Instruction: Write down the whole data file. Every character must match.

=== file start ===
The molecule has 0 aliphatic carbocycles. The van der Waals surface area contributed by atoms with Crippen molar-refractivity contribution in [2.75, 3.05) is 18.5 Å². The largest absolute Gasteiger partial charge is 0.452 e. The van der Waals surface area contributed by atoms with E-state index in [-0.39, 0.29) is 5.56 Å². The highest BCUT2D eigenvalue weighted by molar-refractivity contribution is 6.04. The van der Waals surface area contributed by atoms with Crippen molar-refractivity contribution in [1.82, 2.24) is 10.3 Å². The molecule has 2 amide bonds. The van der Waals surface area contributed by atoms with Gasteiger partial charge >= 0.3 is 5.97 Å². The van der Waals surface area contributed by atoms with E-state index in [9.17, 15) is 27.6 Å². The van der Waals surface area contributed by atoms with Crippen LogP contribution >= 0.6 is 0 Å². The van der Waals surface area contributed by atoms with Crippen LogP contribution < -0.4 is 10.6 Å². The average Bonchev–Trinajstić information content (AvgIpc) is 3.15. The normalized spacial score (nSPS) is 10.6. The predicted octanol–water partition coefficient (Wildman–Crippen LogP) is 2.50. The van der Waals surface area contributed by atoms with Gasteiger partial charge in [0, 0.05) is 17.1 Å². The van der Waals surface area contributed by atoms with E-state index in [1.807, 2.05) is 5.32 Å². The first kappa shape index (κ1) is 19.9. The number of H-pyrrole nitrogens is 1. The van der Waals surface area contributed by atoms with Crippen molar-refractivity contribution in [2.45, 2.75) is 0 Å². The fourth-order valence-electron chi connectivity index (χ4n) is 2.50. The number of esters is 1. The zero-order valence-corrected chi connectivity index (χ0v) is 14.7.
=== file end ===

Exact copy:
The molecule has 0 aliphatic carbocycles. The van der Waals surface area contributed by atoms with Crippen molar-refractivity contribution in [2.75, 3.05) is 18.5 Å². The largest absolute Gasteiger partial charge is 0.452 e. The van der Waals surface area contributed by atoms with E-state index in [-0.39, 0.29) is 5.56 Å². The highest BCUT2D eigenvalue weighted by molar-refractivity contribution is 6.04. The van der Waals surface area contributed by atoms with Crippen molar-refractivity contribution in [1.82, 2.24) is 10.3 Å². The molecule has 2 amide bonds. The van der Waals surface area contributed by atoms with Gasteiger partial charge >= 0.3 is 5.97 Å². The van der Waals surface area contributed by atoms with E-state index in [9.17, 15) is 27.6 Å². The van der Waals surface area contributed by atoms with Crippen LogP contribution >= 0.6 is 0 Å². The van der Waals surface area contributed by atoms with Crippen LogP contribution < -0.4 is 10.6 Å². The average Bonchev–Trinajstić information content (AvgIpc) is 3.15. The normalized spacial score (nSPS) is 10.6. The predicted octanol–water partition coefficient (Wildman–Crippen LogP) is 2.50. The van der Waals surface area contributed by atoms with Gasteiger partial charge in [0, 0.05) is 17.1 Å². The van der Waals surface area contributed by atoms with E-state index in [1.807, 2.05) is 5.32 Å². The first kappa shape index (κ1) is 19.9. The number of H-pyrrole nitrogens is 1. The van der Waals surface area contributed by atoms with Crippen molar-refractivity contribution in [2.45, 2.75) is 0 Å². The fourth-order valence-electron chi connectivity index (χ4n) is 2.50. The number of esters is 1. The zero-order valence-corrected chi connectivity index (χ0v) is 14.7.